Archive for 26 September, 2010

Laptop in the Emergency Room

Gaaarrrrrr DELL! The backlight in my laptop monitor has gone out, so I can’t see anything on the screen, just vague shapes of what’s on my desktop. The Dell laptop is only four years old, but my Compaq is now ten years old, and is working fine still!

So not having my main laptop working for a couple of weeks means that I can’t work on nor upload any new images for a few weeks. I’m currently using my mini laptop which doesn’t have any good image processing software, which is why I really need a donation: Babble 5 please! Very soon would be REALLY appreciated.

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Photokina 2010

(My first:) A blog post for photographers

Photokina so far looks exciting. Leaf shows off a whopping 80mp digital back for medium format cameras that has me trembling. Remember the Sony A900? The camera that topped and made a mockery of both Canon and Nikon (both of whom still have not released a camera better). At 24mp and USD$2,500 the Sony A900 towered above the 12mp USD$8,000 Nikon d3x, and the 22mp USD$4,000 Canon 5d mkII, but that was about 2 years ago. To finally better Sony, Sigma releases a monster, the 46mp Sigma SD1. What is shocking is, the top Sony, Canon, and Nikon cameras are full frame (same sensor size as a 35mm film frame), but the Sigma SD1 is a smaller APS-C! Amazing. Hard to believe it could actually be true!

Finally, FINALLY Sony shows some more serious commitment to the semi-pro and pro end of the SLR market. Albeit, mockups of a 500mm f4 G lens (the first new G lens since Sony launched the Minolta AF system under it’s umbrella four years ago).

Leica releases a luscious looking V-Lux 2 Superzoom, which looks pretty interesting. The most interesting part of this camera is that it is a fixed-zoom lens camera.

The last thing that interests me in Photokina 2010, so far, are the Sigma flashes, the EF-610 DG and the EF-610 DG ST. What the difference is I’m not sure yet. But a guide number of 61 sounds pretty good.

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Hakuho climbs higher

The Mongolian sumo wrestler Hakuho gets the second highest unbeaten winning streak in modern sumo today. Hakuho faced the ambitious rising star Kisenosato who fought well. Hakuho did not play his usual style of sumo and appeared nervous. During the bout Hakuho seemed unstable and did not calmly respond to his opponents attacks. Hakuho managed a win, which made him outright the second highest unbeaten wrestler in modern sumo with 54 unbeaten bouts. This record is also fourth highest in about 350 years of organised sumo. It is likely that Hakuho will win at least the next five or six bouts, possibly making him the third highest in sumo. If Hakuho can win all eight of the remaining bouts in the current tournament, then he will be in a very good position to easily surpass Futabayama’s 69 unbeaten bouts in the next tournament.

In a time when fans are turning their backs on sumo due to scandal after scandal, this winning streak is extremely important. Today was also the first day in the current tournament that all seats were sold out. Historically there would normally have been several days of sold out seats already by this stage of the tournament. Further, this is the first time a non-Japanese wrestler is breaking such important records.

My Hakuho Sumo Gallery. Hakuho (below) walking from Harumafuji after defeating him in the Nagoya summer tournament in July.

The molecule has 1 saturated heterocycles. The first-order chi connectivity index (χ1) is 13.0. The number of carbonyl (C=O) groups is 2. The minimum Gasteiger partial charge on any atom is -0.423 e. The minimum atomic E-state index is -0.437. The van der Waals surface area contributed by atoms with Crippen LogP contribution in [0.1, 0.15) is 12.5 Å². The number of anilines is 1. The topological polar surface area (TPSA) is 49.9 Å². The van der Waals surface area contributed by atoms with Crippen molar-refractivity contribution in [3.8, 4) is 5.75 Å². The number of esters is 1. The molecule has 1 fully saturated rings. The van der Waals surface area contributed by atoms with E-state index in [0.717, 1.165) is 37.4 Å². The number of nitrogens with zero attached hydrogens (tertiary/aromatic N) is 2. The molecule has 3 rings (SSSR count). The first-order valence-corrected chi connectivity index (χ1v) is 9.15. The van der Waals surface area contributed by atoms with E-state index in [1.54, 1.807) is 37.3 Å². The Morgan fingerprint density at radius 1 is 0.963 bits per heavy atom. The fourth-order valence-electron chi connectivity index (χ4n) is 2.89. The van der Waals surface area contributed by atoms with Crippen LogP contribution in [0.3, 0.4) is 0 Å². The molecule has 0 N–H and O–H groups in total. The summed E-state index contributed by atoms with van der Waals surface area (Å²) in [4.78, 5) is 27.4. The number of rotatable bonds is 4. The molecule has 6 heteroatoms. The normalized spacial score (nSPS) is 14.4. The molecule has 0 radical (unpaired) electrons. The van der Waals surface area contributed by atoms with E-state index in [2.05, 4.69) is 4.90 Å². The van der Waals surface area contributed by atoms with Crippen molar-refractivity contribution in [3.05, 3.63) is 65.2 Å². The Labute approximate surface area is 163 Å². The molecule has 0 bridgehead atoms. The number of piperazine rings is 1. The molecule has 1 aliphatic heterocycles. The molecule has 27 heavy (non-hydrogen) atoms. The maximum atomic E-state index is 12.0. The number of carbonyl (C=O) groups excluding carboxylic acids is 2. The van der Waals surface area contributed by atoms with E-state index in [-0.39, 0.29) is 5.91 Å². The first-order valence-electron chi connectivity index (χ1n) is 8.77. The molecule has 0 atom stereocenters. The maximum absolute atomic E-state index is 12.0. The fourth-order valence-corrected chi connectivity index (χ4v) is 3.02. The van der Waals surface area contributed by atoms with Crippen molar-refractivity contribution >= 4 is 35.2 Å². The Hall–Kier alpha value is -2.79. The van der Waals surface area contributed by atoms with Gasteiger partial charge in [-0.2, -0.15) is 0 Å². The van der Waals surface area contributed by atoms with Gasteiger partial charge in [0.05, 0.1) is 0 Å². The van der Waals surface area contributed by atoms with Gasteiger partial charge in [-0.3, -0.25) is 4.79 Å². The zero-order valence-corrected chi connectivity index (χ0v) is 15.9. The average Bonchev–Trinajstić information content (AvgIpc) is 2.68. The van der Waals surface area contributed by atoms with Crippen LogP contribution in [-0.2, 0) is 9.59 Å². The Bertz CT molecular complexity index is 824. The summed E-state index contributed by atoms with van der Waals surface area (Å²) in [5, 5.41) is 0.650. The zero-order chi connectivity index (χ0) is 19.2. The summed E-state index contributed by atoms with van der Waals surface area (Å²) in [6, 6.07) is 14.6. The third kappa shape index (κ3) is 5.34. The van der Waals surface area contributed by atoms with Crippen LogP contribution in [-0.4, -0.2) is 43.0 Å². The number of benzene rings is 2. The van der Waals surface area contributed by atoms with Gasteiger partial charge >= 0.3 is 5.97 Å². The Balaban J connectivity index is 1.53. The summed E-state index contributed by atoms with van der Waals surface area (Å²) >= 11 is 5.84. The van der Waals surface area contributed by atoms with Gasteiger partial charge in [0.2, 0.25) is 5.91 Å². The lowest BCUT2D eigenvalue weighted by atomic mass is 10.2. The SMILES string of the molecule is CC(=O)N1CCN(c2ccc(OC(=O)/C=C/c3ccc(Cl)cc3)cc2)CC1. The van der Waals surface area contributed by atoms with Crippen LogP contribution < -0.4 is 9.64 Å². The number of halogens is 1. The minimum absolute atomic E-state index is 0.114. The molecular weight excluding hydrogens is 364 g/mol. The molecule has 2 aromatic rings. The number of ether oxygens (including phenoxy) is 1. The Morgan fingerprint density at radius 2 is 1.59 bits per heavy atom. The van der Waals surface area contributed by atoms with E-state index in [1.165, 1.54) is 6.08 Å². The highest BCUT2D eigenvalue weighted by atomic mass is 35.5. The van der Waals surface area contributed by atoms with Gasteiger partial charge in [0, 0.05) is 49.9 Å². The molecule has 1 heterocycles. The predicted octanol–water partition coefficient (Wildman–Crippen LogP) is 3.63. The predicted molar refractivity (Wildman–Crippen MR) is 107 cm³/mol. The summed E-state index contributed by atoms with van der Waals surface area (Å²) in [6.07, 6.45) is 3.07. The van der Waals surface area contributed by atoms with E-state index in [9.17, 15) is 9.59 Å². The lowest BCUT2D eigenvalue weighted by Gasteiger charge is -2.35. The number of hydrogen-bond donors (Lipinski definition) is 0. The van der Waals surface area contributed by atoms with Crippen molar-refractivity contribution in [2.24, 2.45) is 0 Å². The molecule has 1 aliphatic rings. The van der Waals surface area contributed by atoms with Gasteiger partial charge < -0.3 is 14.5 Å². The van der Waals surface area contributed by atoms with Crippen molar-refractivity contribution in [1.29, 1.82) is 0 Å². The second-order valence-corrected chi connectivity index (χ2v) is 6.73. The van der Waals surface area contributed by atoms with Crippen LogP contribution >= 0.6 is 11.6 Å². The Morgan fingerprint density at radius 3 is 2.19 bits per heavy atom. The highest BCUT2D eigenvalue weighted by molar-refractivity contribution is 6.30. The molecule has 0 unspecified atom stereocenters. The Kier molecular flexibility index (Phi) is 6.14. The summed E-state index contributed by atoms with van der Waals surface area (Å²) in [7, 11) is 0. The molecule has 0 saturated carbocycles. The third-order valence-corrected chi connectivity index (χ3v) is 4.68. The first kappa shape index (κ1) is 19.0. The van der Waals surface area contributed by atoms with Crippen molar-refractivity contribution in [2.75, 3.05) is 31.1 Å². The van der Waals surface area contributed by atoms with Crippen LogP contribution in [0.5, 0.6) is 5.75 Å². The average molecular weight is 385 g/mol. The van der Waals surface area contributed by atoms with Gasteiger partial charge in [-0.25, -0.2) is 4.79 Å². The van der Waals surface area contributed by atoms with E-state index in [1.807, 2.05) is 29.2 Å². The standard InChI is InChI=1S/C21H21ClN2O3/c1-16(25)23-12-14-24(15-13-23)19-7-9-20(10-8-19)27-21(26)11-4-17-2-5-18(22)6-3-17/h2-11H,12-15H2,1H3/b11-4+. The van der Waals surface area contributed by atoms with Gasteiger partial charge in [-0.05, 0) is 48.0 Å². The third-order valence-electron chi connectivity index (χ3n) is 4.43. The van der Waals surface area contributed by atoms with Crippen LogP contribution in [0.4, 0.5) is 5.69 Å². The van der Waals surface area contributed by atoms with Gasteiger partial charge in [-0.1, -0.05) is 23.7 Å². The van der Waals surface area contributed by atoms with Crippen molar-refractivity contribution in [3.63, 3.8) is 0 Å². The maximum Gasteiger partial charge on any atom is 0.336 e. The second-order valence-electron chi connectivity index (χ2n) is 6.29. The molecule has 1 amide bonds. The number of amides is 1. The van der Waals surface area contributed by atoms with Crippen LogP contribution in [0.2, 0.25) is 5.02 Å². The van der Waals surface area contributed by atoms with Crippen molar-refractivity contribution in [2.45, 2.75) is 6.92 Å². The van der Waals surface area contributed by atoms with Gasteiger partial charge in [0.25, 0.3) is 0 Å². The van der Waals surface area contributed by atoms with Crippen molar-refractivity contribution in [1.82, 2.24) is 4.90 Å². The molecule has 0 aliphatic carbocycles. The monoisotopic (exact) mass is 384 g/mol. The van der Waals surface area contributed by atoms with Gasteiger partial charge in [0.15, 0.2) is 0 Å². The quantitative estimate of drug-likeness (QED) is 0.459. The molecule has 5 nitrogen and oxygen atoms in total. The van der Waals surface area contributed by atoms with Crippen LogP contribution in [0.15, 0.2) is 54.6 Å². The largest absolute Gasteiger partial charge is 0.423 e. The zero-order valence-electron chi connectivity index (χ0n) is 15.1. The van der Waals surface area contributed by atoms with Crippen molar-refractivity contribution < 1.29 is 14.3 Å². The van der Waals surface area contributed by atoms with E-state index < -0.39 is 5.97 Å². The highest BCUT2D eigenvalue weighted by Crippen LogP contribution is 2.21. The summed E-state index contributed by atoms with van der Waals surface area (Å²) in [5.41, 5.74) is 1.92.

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Hakuho

The Mongolian sumo wrestler of the Japanese Sumo Association, Hakuho, born Mönkhbatyn Davaajargal from Mongolia, becomes a one of the greatest sumo wrestlers of all time. On the 17th September 2010, the mid way point of the Tokyo Autumn Sumo Tournament, Hakuho totalled an unbeaten 53 bouts, equalling Chiyono Fuji’s 1988 record. Hakuho and Chiyono are equal second highest in modern sumo, or fourth highest in about 350 years of organised sumo. Futabayama holds the highest number of unbeaten bouts at 69 in 1939 (he lost due to him suffering amoebic dysentery). It is likely Hakuho could attain the highest or second highest unbeaten score in sumo history due him probably being able to beat many of the remaining contestants in the current tournament.

Slideshow: http://ablyth.photoshelter.com/gallery/Sumo-Hakuho/G0000pimByx1lgJ4

Hakuho after defeating Harumafuji in the Nagoya summer tournament, 2010

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Microstock dying? Hope so

First a confession, I did go with iStock back when I was young(er) and naive. Then I quickly realised, “how do I afford a new camera?”. I am earning money from my Rights Managed sales, so getting out of microstock has been worth it. However, on one account, I’m still waiting for my account to get to the minimum threshold before I can get a payout and remove my images. In any case, here’s the latest news which appears nicely summarised from Jeremy Nicholl: http://www.jeremynicholl.com/blog/2010/09/13/istockphotos-unsustainable-business-model-from-crowd-sourcing-to-crowd-shafting-2/

As for me, I’m earning money from the regular photography business model, but not quite enough to upgrade my gear (hurry iStock… die!). So, I’ve been offering free image gallery access as a trade for clients sending gear: http://japanesephotos.asia/blog/purchasing-images/free-stock-images/

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Toyohashi Fire Festival

My first trip to this event, and it was awesome… except we had to pay to get in, even though it wasn’t a rock concert. Still an awesome display of burning gun powder. Thanks to the Nagoya International Hiking Club for taking me there. See the YouTube videos for more. Pictures available at Asia Photo Connection and my PhotoShelter accounts.


Fire Festival – Images by Andrew Blyth

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